• The early morning buzzing of the local market with Chinese and hill-tribe people that ends before noon. Here, you can enjoy a classic breakfast of hot soya bean milk and Chinese doughnut sticks or just have some noodles.
  • Drive or hike up to the elaborate Tomb of General Tuan Shi-wen, memorializing the commander of the 93rd Division who led his troops here. From here, enjoy excellent views of the village.
  • The Martyr’s Memorial Hall, commemorating the fallen soldiers of the 93rd Division, displays detail the battles and the obstacles that the soldiers faced—as well as the successful settlement of survivors in Mae Salong.
  • Sinakarintra Stit Mahasantikhiri Pagoda, located on one of the area’s highest points, is another excellent vantage point when the weather cooperates.

Visiting Doi Tung Royal Villa

Mae Solong: Doi Tung Royal Villa

The Doi Tung Royal Villa, built in 1988, has elements of both northern Lanna-style (with its concrete and teak wood structure, lined internally with recycled pin) and Swiss chalet architecture. The former residence of HRH Princess Sninagarindra (the Princess Mother, who was the grandmother to the present Thai king), the villa doubled as the base for her work with the Doi Tung Development Project, which she founded. Many visitors are intrigued by the wood inlay of the Princess Mother’s favourite constellations in the positions they were on the day she was born.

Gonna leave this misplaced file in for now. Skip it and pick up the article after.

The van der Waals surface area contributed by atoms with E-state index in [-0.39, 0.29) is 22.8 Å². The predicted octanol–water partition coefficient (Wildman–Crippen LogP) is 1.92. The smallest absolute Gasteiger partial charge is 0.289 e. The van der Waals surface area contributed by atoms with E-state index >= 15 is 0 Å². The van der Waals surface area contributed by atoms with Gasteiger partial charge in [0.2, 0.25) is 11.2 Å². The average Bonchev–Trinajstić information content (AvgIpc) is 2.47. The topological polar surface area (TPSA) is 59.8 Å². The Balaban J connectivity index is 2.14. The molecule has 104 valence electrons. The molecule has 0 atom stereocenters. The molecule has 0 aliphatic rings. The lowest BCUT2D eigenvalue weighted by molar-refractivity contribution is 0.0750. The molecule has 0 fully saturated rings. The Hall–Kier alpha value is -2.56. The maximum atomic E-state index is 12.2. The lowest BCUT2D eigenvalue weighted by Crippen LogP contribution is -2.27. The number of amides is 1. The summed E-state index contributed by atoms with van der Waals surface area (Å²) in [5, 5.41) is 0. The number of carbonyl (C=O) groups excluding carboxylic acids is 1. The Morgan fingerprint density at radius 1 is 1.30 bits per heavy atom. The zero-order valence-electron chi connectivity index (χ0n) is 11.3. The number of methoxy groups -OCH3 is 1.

Those who visit also gain an understanding of the progress that has been made. When Princess Sninagarindra arrived here in the 1980s, drug cartels, human trafficking, AIDS, addiction and destitution were common Desperate parents would sell daughters in order to feed their addiction and survive. This was part of the infamous Golden Triangle, once the biggest supplier of the world’s opium.

And there were other problems, too. None of the six ethnic groups residing here had Thai citizenship. They lived in abject poverty, without basic infrastructure or government support. Armed groups occupied parts of the area, so the locals were in constant danger.

The Princess Mother believed the problem was poverty and lack of opportunity for the villagers, so she set out to change the area, socially, economically, and environmentally. She wanted people and nature to coexist in harmony. She aimed to provide opportunities for all, so that lives would improve significantly. To help achieve this, she moved to the area.